What kinds of things cause anxiety and stress?
People often feel stress when their lives change in important ways. Some common changes include:
- The death of a close relative or friend
- A serious injury or illness
- Getting married (or finding a girlfriend or boyfriend)
- Getting a divorce (or breaking up)
- Losing a job
Many other things can cause stress, too - particularly for people with developmental disabilities:
- Moving away from family
- Moving into a new home
- Spending a holiday alone or away from family
- Changing jobs
- Unable to make choices independently
- Not being able to get around easily
- Dealing with doctors or hospitals
Usually stress goes away with time. Stress can go away more quickly if people change their situations or learn ways to calm themselves down. If stress does not go away, it can harm a person’s body and mind.
People feel anxiety when they worry that something bad might happen. Some people keep worrying even after they see that nothing will happen after all. People who can’t stop worrying may have a chemical imbalance in their brains. This imbalance causes anxiety. It may also cause health problems, if their worries start to wear them down.
What do stress and anxiety feel and look like?
The people you support may describe some of these feelings if they feel stress or anxiety:
- I feel tired all of the time even though I sleep a lot
- I have scary dreams or nightmares
- My moods change for no reason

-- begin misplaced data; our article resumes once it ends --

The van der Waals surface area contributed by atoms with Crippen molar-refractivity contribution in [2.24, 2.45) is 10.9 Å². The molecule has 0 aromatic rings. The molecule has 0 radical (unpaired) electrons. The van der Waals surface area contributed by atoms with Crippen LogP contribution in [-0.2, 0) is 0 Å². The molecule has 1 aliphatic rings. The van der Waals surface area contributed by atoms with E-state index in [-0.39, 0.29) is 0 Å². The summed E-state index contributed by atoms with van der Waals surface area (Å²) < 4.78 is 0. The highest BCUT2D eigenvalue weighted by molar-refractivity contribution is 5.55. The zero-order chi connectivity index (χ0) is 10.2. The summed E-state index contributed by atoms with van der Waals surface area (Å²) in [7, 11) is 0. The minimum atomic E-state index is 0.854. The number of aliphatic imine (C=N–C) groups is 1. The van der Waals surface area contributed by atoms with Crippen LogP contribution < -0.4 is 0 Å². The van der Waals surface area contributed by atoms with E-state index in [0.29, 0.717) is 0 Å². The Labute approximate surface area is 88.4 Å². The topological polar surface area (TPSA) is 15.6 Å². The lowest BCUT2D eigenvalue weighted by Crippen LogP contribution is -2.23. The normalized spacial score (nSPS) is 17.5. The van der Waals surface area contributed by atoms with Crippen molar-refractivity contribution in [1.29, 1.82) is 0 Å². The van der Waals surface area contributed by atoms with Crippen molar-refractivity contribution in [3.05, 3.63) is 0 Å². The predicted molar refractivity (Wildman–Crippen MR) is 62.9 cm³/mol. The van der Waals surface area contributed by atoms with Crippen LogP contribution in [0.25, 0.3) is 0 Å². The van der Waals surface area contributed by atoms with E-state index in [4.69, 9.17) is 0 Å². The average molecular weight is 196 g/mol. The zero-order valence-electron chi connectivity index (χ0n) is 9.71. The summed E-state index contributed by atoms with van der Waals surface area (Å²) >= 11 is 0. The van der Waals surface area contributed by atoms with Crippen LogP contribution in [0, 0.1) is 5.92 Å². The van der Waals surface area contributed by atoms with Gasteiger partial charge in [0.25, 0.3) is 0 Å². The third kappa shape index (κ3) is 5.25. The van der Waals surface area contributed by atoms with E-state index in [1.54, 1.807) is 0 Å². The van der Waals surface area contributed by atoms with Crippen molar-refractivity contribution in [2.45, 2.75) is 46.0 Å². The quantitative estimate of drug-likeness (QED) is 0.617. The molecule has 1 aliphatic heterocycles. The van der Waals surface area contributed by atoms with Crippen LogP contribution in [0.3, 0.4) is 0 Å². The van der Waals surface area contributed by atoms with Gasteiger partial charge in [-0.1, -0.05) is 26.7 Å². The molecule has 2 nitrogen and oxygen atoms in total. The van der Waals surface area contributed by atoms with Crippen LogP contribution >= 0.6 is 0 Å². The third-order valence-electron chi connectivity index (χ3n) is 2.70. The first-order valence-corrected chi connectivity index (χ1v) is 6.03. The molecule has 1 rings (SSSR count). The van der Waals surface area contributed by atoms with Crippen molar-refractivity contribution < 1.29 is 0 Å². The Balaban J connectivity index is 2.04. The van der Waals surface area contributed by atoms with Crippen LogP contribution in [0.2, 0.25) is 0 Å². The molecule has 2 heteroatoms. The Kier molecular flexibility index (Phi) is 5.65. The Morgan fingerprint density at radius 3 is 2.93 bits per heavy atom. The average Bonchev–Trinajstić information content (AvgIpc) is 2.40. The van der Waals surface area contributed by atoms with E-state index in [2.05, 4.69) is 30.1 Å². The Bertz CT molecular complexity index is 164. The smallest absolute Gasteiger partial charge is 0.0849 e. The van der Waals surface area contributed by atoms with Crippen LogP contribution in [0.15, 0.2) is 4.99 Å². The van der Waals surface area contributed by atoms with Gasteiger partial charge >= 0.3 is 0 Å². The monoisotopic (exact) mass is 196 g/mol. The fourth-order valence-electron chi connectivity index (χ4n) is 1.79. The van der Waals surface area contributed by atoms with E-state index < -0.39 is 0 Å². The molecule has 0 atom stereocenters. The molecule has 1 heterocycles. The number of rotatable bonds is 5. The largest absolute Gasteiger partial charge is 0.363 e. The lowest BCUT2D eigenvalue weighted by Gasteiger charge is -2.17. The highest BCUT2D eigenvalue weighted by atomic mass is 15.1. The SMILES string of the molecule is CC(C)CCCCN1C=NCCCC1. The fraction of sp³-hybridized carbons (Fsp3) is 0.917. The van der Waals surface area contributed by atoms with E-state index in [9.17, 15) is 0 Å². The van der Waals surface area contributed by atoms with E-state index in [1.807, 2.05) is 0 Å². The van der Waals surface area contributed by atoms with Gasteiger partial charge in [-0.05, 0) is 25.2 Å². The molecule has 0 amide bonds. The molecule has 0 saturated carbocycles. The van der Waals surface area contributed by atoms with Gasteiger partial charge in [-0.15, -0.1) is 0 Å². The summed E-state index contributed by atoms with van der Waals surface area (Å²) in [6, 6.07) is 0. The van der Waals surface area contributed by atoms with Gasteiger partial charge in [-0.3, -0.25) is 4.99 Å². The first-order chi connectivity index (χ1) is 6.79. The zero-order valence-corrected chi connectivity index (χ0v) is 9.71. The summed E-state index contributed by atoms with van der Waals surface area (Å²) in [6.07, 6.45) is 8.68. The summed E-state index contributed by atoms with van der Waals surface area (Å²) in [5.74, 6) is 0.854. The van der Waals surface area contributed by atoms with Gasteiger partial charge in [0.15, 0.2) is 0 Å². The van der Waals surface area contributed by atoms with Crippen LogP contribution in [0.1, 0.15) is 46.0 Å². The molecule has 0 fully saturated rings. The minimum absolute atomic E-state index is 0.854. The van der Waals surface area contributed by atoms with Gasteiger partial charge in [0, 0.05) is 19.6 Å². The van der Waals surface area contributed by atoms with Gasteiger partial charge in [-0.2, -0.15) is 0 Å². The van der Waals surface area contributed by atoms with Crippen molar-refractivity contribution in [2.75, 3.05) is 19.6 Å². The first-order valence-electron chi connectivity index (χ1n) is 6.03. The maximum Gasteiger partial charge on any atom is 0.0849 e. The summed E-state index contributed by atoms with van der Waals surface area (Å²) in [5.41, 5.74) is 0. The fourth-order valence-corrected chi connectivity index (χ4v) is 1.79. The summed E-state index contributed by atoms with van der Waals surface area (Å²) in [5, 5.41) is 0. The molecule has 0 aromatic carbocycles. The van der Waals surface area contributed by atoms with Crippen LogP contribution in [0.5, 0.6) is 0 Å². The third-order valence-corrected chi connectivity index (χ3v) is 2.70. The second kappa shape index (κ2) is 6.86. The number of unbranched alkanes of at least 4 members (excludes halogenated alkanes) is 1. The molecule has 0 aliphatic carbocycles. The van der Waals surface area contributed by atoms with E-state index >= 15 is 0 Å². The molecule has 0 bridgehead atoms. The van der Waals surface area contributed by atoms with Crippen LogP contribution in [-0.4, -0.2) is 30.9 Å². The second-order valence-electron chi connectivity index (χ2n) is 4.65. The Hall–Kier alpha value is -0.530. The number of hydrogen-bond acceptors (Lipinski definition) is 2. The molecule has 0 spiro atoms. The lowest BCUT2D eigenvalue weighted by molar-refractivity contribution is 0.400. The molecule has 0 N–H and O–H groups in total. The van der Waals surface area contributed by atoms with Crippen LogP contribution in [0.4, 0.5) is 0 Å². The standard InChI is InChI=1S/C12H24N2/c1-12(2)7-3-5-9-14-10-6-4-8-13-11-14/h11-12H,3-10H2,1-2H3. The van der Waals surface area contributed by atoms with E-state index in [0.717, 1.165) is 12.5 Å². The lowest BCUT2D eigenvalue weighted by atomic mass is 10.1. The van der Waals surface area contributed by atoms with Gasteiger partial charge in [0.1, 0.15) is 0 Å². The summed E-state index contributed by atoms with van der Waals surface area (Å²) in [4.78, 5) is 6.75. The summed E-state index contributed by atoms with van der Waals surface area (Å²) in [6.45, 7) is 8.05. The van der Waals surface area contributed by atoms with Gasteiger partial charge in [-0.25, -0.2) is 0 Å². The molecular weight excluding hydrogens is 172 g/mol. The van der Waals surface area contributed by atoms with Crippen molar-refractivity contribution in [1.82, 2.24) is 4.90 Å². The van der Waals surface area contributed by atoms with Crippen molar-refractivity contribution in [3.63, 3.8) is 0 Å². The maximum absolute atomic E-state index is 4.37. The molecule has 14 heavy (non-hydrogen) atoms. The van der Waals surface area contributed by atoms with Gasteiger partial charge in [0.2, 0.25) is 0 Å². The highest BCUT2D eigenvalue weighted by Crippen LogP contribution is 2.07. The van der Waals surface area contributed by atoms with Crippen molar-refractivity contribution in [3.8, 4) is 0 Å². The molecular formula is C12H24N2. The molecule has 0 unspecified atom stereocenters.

- The palms of my hands get sweaty
- I can't seem to concentrate
- I drop and break things a lot
- Sometimes, I cry over stupid things
- I fall or bump into things – I’m just clumsy
- I’m having trouble sleeping
- I’m hungry all the time
- I get a lot of headaches
- I don’t feel like doing anything
- I feel scared, but I don’t know why
- I’m just not happy
The people you support may have physical signs or symptoms if they feel anxious:
- Trembling or twitching in their body
- Tight muscles all over
- Lots of headaches
- Sweating a lot
- Dry mouth and trouble swallowing
- Stomach aches
How can you tell that someone is stressed or anxious if they can’t communicate clearly?
People may show signs of stress or anxiety even if they can’t talk about what’s bothering them. For example, they may show any to these signs:
- Frequent loss of temper
- Fast or irregular heart rate
- Difficulty sleeping
- Fast breathing
- Having bad dreams or nightmares
- Diarrhea or frequent need to go to the bathroom
- Can’t seem to concentrate or focus on anything
- Being tired all the time
- Problems with sex